U.S. Trade Officials Should Side With Public Health In Trade Negotiations

“Give thanks to Malaysia for heading off, at least temporarily, an American effort to weaken the ability of countries to impose stiff rules on the sale of cigarettes and other tobacco products within their own borders,” a New York Times editorial states, noting, “The Malaysian proposal to preserve that ability led to a stalemate at a Trans-Pacific Partnership trade meeting in Brunei last week and forced the deferral of the issue to future meetings.” According to the newspaper, “The American proposal simply refers to other international agreements that allow exceptions for public health and requires health officials from the 12 Trans-Pacific Partnership countries to consult each other before making trade challenges,” but it “leaves the door open for multinational tobacco companies to challenge legitimate tobacco control measures, as they already have in several countries in recent years.”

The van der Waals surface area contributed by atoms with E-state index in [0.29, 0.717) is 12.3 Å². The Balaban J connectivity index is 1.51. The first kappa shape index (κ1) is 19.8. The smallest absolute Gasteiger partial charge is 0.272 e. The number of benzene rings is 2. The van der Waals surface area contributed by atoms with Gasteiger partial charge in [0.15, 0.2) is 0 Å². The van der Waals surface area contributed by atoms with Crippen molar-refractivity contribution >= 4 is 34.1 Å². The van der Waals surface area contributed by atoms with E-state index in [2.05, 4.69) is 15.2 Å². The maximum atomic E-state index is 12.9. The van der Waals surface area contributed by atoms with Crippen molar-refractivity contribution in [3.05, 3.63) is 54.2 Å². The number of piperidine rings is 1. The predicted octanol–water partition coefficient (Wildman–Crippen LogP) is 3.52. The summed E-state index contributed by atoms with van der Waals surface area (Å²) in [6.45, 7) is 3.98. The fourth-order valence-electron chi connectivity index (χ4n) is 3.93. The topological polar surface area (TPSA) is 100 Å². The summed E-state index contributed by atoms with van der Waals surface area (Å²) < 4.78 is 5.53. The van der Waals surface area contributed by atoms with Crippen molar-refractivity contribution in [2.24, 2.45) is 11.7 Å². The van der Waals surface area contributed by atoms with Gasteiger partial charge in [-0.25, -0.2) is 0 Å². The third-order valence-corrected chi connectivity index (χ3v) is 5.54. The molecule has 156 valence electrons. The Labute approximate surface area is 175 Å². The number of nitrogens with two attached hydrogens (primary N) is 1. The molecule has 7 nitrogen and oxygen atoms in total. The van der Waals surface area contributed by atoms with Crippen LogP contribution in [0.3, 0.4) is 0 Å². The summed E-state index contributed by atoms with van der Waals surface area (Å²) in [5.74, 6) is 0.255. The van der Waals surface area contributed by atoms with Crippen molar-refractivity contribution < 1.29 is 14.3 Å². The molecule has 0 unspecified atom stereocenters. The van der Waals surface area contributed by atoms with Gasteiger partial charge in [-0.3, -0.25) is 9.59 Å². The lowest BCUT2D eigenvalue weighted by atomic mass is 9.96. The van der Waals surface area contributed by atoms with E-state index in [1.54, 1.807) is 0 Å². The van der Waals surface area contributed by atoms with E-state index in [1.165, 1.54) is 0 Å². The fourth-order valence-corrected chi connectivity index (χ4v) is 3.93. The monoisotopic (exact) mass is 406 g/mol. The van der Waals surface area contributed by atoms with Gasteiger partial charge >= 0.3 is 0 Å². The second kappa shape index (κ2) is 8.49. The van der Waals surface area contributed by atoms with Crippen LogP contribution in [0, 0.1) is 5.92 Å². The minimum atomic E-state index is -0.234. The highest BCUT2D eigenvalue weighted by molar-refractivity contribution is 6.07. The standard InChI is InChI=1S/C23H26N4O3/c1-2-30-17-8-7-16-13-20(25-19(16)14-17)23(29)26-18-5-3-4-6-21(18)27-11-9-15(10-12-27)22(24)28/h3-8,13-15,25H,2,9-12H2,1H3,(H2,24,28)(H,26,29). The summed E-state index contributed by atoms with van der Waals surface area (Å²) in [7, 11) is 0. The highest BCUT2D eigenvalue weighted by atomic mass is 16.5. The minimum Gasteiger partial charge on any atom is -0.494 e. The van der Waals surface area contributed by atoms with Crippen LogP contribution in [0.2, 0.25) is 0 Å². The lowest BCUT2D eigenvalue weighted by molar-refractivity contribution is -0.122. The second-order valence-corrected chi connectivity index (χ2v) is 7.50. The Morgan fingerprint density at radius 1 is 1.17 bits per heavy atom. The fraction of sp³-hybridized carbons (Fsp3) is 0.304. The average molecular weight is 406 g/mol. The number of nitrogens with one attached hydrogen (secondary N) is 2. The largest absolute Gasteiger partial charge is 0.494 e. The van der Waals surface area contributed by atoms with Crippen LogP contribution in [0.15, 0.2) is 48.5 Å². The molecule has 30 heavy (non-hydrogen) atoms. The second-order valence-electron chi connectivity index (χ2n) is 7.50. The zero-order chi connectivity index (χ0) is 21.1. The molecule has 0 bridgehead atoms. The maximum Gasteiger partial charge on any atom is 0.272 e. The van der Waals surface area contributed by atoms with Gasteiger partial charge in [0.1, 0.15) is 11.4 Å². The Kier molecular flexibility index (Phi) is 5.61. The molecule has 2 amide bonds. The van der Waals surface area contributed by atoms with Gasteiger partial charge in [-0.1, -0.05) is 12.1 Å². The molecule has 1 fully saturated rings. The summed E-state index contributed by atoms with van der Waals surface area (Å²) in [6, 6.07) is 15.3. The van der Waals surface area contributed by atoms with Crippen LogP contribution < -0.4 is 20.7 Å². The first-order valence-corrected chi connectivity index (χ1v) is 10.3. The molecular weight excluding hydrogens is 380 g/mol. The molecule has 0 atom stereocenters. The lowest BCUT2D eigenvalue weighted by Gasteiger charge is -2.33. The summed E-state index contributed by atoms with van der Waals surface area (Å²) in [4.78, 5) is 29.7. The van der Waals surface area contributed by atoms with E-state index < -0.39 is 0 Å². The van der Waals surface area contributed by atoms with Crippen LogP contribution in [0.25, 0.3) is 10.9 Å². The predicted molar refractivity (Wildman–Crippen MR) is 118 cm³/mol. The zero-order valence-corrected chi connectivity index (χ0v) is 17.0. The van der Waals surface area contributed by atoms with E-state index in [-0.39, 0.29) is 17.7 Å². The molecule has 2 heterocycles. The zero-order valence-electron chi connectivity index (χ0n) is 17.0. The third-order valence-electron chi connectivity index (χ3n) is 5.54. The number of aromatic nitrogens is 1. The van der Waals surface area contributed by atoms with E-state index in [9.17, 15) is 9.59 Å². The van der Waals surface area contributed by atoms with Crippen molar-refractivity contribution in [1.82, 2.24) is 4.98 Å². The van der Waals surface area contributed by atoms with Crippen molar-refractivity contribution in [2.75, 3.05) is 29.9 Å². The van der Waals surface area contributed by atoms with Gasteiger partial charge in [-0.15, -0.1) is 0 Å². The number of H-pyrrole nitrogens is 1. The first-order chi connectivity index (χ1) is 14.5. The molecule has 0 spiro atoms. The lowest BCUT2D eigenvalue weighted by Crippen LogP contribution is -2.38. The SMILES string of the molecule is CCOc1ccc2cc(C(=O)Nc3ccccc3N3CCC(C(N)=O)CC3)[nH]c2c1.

“Malaysia countered by proposing a complete carve-out of tobacco control measures that would protect a country’s ability to set its own rules for marketing, advertising, banning or taxing various tobacco products, among other control measures,” and “it would remove the danger that some countries might not enact strong tobacco control measures in order to avoid any possibility of challenges,” the New York Times writes. Noting the “Campaign for Tobacco-Free Kids and several other medical and patient advocacy groups, including the American College of Obstetricians and Gynecologists,” support the Malaysian proposal, the editorial concludes, “American trade officials need to toughen their stance when Trans-Pacific Partnership negotiations resume. They should be siding with the public and those concerned about public health, not the makers of products known to be lethal and highly addictive” (8/31).

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